First-generation academics were always rare. Now they’re vanishing.
In 1970, just 1 in 5 U.S.-born PhD graduates in economics had a parent with a graduate degree. Now? Two-thirds of them do, according to a new analysis from the Peterson Institute for International Economics. The trends are similar for other fields (and for foreign-born students), but economics is off the charts.
This partly reflects population trends: Over that same period, the share of parents with graduate degrees and college-age children rose 10 percentage points, to 14 percent, our analysis of Census Bureau data shows. But compared with the typical American, a typical new economist is about five times more likely to have a parent with a graduate degree.
The new analysis comes from Anna Stansbury of the Massachusetts Institute of Technology and University of Michigan graduate student Robert Schultz, who got their hands on detailed data on U.S. PhD recipients going back more than 50 years. The data includes extensive information about almost half a million recipients in the 2010-to-2018 period alone.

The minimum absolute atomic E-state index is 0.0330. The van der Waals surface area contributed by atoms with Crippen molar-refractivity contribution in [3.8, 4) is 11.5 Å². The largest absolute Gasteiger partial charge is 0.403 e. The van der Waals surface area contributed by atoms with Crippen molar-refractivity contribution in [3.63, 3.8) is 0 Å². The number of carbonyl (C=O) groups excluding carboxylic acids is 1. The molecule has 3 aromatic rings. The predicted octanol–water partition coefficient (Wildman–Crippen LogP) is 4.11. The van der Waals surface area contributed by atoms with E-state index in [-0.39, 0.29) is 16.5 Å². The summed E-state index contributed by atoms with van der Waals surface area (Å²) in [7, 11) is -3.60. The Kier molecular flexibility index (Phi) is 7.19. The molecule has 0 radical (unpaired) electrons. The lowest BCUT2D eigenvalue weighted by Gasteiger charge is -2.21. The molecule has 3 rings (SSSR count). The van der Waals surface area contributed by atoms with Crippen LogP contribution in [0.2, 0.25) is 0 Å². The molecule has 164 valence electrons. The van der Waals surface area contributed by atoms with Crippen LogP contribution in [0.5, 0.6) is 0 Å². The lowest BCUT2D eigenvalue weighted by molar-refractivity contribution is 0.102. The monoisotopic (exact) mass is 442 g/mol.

It shows that the elite dominate even more among the top schools that produce about half of all future economics professors. Among the top 15 programs, 78 percent of new PhDs since 2010 had a parent with a graduate degree while just 6 percent are first-generation college students.
To an outsider, the long path to a professorship can seem frustratingly opaque, particularly in economics. PhD programs tend to require a hidden curriculum of classes in subjects such as mathematics that are not technically required for economics majors. If you discover economics late in your college career and don’t have expert guidance, it might already be too late to get on the PhD track. Similar hidden hurdles lurk in the job market and academic publishing.
University of Southern California economist Robert Metcalfe said the hidden curriculum is just the beginning. Elite social networks determine which economists get accepted at top schools and published in top journals, and it can be difficult for first-generation students such as himself to break in.